10. To enable viewing of repositories and packages in them, via a web browser, create a Nginx server block which points to the root of your repositories as shown.

# vim /etc/nginx/conf.d/repos.conf 

Add the following configuration ot file repos.conf.

server {
listen 80;
server_name repos.test.lab; #change test.lab to your real domain root /var/www/html/repos;
location / {
index index.php index.html index.htm;
autoindex on; #enable listing of directory index
}
}

Save the file and close it.

11. Then restart your Nginx server and view the repositories from a web browser using the following URL.

http://repos.test.lab
View Local Yum Repositories

View Local Yum Repositories

Step 3: Create Cron Job to Synchronize and Create Repositories

12. Next, add a cron job that will automatically synchronize your local repos with the official CentOS repos to grab the updates and security patches.

# vim /etc/cron.daily/update-localrepos

Add these commands in the script.

#!/bin/bash
##specify all local repositories in a single variable
LOCAL_REPOS=”base centosplus extras updates”
##a loop to update repos one at a time for REPO in ${LOCAL_REPOS}; do
reposync -g -l -d -m --repoid=$REPO --newest-only --download-metadata --download_path=/var/www/html/repos/
createrepo -g comps.xml /var/www/html/repos/$REPO/ done

Save the script and close it and set the appropriate permissions on it.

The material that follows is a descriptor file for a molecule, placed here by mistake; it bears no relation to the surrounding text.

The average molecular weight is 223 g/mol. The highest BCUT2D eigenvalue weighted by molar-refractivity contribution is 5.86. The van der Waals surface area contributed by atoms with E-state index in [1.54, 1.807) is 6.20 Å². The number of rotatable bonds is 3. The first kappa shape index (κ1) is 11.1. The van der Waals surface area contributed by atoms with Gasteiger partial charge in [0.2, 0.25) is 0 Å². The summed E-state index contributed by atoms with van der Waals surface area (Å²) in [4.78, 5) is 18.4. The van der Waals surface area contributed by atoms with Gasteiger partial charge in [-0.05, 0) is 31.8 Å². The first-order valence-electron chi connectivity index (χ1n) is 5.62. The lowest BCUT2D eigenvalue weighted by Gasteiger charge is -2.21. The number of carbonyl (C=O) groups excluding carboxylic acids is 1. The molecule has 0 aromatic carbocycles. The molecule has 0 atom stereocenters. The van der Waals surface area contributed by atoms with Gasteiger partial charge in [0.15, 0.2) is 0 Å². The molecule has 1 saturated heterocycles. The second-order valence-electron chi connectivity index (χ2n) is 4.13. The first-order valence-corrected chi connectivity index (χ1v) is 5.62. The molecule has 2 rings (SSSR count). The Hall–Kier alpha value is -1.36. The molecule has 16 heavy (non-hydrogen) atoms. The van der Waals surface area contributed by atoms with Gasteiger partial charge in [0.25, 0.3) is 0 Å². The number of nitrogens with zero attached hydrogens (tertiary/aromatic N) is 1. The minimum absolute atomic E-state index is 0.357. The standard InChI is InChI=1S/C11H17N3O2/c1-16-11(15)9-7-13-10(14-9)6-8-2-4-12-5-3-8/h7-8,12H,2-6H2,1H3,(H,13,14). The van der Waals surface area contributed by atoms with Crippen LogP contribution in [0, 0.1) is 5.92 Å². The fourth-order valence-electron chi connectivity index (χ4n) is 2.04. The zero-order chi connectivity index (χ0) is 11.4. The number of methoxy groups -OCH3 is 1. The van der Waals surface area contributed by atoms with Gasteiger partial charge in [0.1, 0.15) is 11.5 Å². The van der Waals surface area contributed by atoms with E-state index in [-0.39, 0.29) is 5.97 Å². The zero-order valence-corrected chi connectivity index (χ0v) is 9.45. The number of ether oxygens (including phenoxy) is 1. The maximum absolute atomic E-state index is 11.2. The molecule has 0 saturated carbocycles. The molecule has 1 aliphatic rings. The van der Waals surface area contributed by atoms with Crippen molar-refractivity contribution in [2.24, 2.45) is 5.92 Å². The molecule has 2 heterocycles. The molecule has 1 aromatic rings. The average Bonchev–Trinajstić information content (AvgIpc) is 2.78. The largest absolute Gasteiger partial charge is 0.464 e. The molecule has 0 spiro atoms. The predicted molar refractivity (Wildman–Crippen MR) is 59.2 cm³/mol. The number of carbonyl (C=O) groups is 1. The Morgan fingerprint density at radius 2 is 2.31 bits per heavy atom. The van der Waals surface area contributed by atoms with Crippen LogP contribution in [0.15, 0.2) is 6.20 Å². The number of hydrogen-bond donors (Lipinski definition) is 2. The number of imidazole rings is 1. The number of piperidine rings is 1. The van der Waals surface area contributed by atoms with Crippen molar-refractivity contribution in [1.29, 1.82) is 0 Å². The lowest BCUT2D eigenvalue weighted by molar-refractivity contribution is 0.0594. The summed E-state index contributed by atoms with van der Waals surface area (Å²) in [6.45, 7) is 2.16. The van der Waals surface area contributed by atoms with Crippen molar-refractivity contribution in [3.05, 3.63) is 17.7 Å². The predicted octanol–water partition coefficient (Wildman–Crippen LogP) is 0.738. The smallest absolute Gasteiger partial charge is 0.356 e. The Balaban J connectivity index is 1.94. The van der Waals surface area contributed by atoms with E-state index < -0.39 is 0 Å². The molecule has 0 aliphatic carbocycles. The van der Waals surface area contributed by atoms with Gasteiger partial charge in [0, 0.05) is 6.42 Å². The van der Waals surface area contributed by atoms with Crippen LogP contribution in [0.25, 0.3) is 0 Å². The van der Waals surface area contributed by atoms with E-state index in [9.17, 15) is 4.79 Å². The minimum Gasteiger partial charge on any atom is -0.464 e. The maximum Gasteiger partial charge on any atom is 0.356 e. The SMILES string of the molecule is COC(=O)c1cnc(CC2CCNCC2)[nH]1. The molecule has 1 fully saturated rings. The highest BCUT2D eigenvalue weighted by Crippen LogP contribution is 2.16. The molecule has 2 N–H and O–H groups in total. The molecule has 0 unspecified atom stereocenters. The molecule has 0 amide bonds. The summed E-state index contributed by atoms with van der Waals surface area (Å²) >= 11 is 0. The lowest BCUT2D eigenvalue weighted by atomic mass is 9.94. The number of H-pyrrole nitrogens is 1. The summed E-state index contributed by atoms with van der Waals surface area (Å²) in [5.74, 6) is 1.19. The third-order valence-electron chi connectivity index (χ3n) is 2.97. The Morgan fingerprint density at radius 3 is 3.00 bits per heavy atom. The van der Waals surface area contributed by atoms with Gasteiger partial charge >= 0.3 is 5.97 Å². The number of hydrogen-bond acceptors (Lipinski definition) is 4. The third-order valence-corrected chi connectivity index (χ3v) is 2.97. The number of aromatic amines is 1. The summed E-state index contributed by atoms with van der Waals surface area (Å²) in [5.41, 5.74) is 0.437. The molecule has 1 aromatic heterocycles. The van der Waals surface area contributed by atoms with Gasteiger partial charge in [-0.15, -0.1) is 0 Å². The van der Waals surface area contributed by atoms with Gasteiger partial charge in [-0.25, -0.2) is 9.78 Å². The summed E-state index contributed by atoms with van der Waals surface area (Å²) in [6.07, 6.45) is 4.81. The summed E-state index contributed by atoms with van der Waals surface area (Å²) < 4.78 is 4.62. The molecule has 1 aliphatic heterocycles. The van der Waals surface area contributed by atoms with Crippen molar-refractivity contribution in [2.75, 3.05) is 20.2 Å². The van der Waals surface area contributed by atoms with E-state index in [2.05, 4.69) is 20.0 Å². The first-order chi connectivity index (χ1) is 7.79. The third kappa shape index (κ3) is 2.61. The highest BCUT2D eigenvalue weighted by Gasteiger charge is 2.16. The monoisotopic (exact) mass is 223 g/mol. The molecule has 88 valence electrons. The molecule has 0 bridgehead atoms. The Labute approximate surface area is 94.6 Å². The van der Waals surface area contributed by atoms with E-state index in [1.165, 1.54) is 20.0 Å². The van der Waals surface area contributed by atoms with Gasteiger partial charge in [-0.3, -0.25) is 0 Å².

# chmod 755 /etc/cron.daily/update-localrepos

Step 4: Setup Local Yum Repository on Client Machines

13. Now on your CentOS client machines, add your local repos to the YUM configuration.

# vim /etc/yum.repos.d/local-repos.repo

Copy and paste the configuration below in the file local-repos.repo (make changes where necessary).

[local-base]
name=CentOS Base
baseurl=http://repos.test.lab/base/
gpgcheck=0
enabled=1
[local-centosplus]
name=CentOS CentOSPlus
baseurl=http://repos.test.lab/centosplus/
gpgcheck=0
enabled=1
[local-extras]
name=CentOS Extras
baseurl=http://repos.test.lab/extras/
gpgcheck=0
enabled=1
[local-updates]
name=CentOS Updates
baseurl=http://repos.test.lab/updates/
gpgcheck=0
enabled=1

Save the file and start using your local YUM mirrors.

14. Next, run the following command to view your local repos in the list of available YUM repos, on the client machines.

# yum repolist
OR
# yum repolist all
View Local Yum Repositories on Client

View Local Yum Repositories on Client

That’s all! In this article, we have explained how to setup a local YUM repository on CentOS 7. We hope that you found this guide useful. If you have any questions, or any other thoughts to share, use the comment form below.